Privacy Amendment (Privacy Alerts) Bill 2013

Important reforms to the Privacy Act 1988 (Privacy Act) will come into effect on 12 March 2014.  Brief summaries of the pertinent changes can be found in our previous updates, New important reforms to the Privacy Act and Reforms to the Privacy Act.

The current reforms fail to address what happens when data breaches occur that may cause a “real risk of serious harm” to the affected individuals.  The Office of the Australian Information Commissioner (OAIC) has issued guidelines for data breach notifications, recommending that entities notify affected individuals and the OAIC.  Under the current reforms, such notification is entirely discretionary. 

Mandatory reporting laws are already part of the privacy laws in a number of other jurisdictions around the world, such as the UK, EU and the majority of US.  These laws mitigate the consequences of a breach; act as an incentive to holders of personal data to improve data security; provide better information to the government and public on the scope and frequency of data breaches; and maintain community confidence in legislative privacy protections.  Mandatory reporting allows people affected by serious data breaches to take steps to protect their personal information, such as changing passwords or cancelling credit cards.

Australian Privacy Commissioner, Timothy Pilgrim, welcomed the proposed mandatory data breach notification laws under the Privacy Amendment (Privacy Alerts) Bill 2013 (Cth) (Bill).  This was announced by the Attorney-General, the Hon. Mark Dreyfus QC MP on 28 May 2013.  The Bill proposes that when an agency or organisation has suffered a serious data breach, it must notify the affected individuals and the Australian Privacy Commissioner.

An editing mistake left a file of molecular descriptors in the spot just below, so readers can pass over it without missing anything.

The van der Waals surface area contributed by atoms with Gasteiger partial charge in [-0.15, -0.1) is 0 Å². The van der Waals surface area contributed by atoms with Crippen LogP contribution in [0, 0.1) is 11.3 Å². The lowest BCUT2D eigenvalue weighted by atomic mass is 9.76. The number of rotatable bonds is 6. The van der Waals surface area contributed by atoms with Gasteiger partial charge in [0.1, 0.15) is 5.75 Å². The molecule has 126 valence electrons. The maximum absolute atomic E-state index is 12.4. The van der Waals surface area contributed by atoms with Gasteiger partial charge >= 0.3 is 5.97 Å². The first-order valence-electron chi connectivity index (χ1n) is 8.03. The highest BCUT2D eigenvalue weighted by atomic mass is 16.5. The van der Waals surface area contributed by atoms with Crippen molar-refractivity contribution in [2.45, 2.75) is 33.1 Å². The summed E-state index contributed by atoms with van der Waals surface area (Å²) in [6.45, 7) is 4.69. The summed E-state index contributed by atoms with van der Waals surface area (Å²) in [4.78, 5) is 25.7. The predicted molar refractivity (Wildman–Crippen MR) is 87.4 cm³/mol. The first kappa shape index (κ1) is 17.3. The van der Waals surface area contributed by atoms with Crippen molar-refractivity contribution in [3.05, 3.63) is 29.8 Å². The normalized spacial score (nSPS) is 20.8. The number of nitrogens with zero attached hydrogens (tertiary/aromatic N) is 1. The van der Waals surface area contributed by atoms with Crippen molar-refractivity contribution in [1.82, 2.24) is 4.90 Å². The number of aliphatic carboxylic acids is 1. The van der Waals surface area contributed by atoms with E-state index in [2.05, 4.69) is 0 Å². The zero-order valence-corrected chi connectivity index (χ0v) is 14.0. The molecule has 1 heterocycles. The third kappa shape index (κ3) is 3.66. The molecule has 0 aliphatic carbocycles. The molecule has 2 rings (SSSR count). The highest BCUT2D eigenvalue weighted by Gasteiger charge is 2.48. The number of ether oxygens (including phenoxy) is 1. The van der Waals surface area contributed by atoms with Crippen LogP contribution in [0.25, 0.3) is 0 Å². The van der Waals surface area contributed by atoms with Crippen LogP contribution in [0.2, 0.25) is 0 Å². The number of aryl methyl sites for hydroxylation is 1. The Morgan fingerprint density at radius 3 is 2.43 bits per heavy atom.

Under the Bill, failure to comply with a notification requirement, the Australian Privacy Commissioner's enforcement powers to investigate and make determinations will be available.  This could result in personal and private apologies, compensation payments and enforceable undertakings.  In the case of serious or repeated non compliance with notification requirements, this could lead to a civil penalty being imposed by a court.

In parliament, the Attorney-General noted that privacy is an important human right and that Australia should be a global leader in privacy protection.  Ultimately this will be an important measure to assist in combatting cybercrime.  US studies have indicated that mandatory data breach notification laws have lowered identity theft rates, as they act as a real incentive for holders of personal data to a improve data security. 

The Bill is intended to commence in March 2014, at the same time as the Privacy Act reforms.

Your organisation’s protocols will need to address its response to a reportable data breach.

Disclaimer – the information contained in this publication does not constitute legal advice and should not be relied upon as such. You should seek legal advice in relation to any particular matter you may have before relying or acting on this information. The Lavan team are here to assist.